|Photo by budi javas (cc)|
Good hygiene and healthy nutrition are the basic requirements for a healthy parrot but being aware of the more common types of parrot disease will be useful in being a proactive pet owner. A prompt visit to the vet is recommended as well.
Pacheco's disease (PDV) is visible through symptoms such as lethargy, diarrhea, ruffled feathers, sinusitis, anorexia, conjunctivitis, and tremors in the neck, wing, and legs. The bird's fecal material may become discolored with urates becoming green suggesting possible liver damage.
Birds generally die from massive liver necrosis characterized by an enlarged liver, spleen, and kidneys. However, some birds die suddenly with no specific or observable symptoms.
Infected birds can start shedding the virus in the feces and nasal discharge as early as 3-7 days after infection. This viral disease is classified as highly contagious.
Pacheco's disease is often fatal and affects parrots of all ages. New World parrots are seen as more susceptible to PDV than Old World psittacines. Asymptomatic birds can be carriers of Pacheco's virus. Birds that have survived an outbreak of PDV can be possible carriers.
PDV appears to be reactivated when the parrot is under stress during times such as breeding, loss of a mate, or other environmental changes.
Avian Chlamydia, also known as Psittacosis, Parrot Fever or chlamydiosis is when parrots are infected by intracellular parasites. These are sometimes called energy parasites because they use ATP (a crucial energy containing metabolite) produced by the host cell.
Dull plumage, drop in body temperature, lethargy, conjunctivitis and yellow to greenish droppings or grayish watery droppings are among the symptoms. Sometimes there is no outward evidence of an infection.
This is an airborne bacterial disease. The bacteria can be shed by an infected bird through its bodily secretions, fecal material, and feather dust. The organism may remain relatively stable outside the host body and can dry into a dusty substance and contaminate the air.
Incubation periods in caged birds vary from days to months although most often this is 3 to 10 days. The incubation period is hard to gauge because chronically infected birds sometimes develop persistent and asymptomatic infections.
Parrots in overcrowded settings are particularly susceptible to the disease. A significant detail about Avian Chlamydia is that it is a zoonotic disease which can be transmitted from animals to humans.
Psittacine Beak and Feather Disease (PBFD) is the disease in which we see a loss of feathers, development of abnormal feathers, new pinched feathers, shedding of developing feathers and loss of powder down.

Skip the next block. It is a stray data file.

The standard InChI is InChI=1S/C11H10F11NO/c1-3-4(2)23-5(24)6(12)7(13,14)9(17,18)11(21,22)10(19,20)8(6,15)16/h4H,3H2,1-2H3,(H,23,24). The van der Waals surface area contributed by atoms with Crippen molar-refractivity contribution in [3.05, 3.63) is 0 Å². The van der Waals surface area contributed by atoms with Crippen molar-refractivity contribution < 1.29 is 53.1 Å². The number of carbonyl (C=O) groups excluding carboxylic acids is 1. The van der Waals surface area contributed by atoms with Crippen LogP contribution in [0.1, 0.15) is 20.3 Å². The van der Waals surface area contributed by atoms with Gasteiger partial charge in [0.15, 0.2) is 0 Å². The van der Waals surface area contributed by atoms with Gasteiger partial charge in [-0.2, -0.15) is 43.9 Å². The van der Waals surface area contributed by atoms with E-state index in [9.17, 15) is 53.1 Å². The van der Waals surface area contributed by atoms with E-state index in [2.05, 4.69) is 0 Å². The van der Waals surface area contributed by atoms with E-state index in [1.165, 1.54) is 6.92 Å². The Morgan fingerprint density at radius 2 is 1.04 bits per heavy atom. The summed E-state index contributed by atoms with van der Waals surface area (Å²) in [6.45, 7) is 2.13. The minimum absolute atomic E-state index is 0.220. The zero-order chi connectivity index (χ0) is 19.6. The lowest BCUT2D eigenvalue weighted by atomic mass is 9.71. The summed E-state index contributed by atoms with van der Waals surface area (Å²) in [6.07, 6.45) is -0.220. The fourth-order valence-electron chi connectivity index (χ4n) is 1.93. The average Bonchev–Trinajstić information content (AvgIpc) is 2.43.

Overgrown or abnormal beak, symmetrical lesions on the beak and occasionally nails are other likely signs. Immunosuppression, dramatic weight loss, and depression are also seen as the disease progresses.
PBFD is caused by a virus that also sometimes affects the liver, brain, and immune system. Secondary infections stemming from this sometimes lead to complications and death.
Transmission is through direct contact and the infected environment has to be thoroughly cleaned as the viral particles can persist in the environment even after the infected bird is removed.
PBFD is supposed to be specific to psittacines and some species that are particularly vulnerable to it are Cockatoos, Macaws African Grey Parrots, Ringneck parakeets, Eclectus Parrots, and Lovebirds.
PBFD can be fatal for young birds and even adult birds that survive can become carriers. Others feel that those survivors develop an immunity which can be genetically transferred to their offspring.
Feather Plucking can be a traumatic problem for the parrot and the pet owner as it seems to indicate more deep-rooted problems. The broad reasons for feather plucking are improper diet or inadequate nutrition, emotional stress and bacterial or fungal infection.
Owners should ensure that the bird is not kept in too small a cage and if the bird is molting special nutritional attention should be paid. Also keep an eye open for fleas, lice or ticks. While these are rare they can be the cause of skin irritation also.
A well-balanced diet, a mentally stimulating environment, adequate physical space and good hygiene are among things that can help with this problem.
Escherichia coli (E. coli) are manifested as ruffled feathers, diarrhea, listlessness, and shivering. Baby birds, with less developed immune systems, are more susceptible to disease.
Chronic infections in adult birds can lead to abscesses, failure to hatch eggs and cause changes in eating habits. The extent to which a bird is affected will depend on the age and immune system of the bird and on the potency of the bacteria.
Clean feeding bowls and water and antibiotics can help most birds recover fully from the infection of common parrot-disease.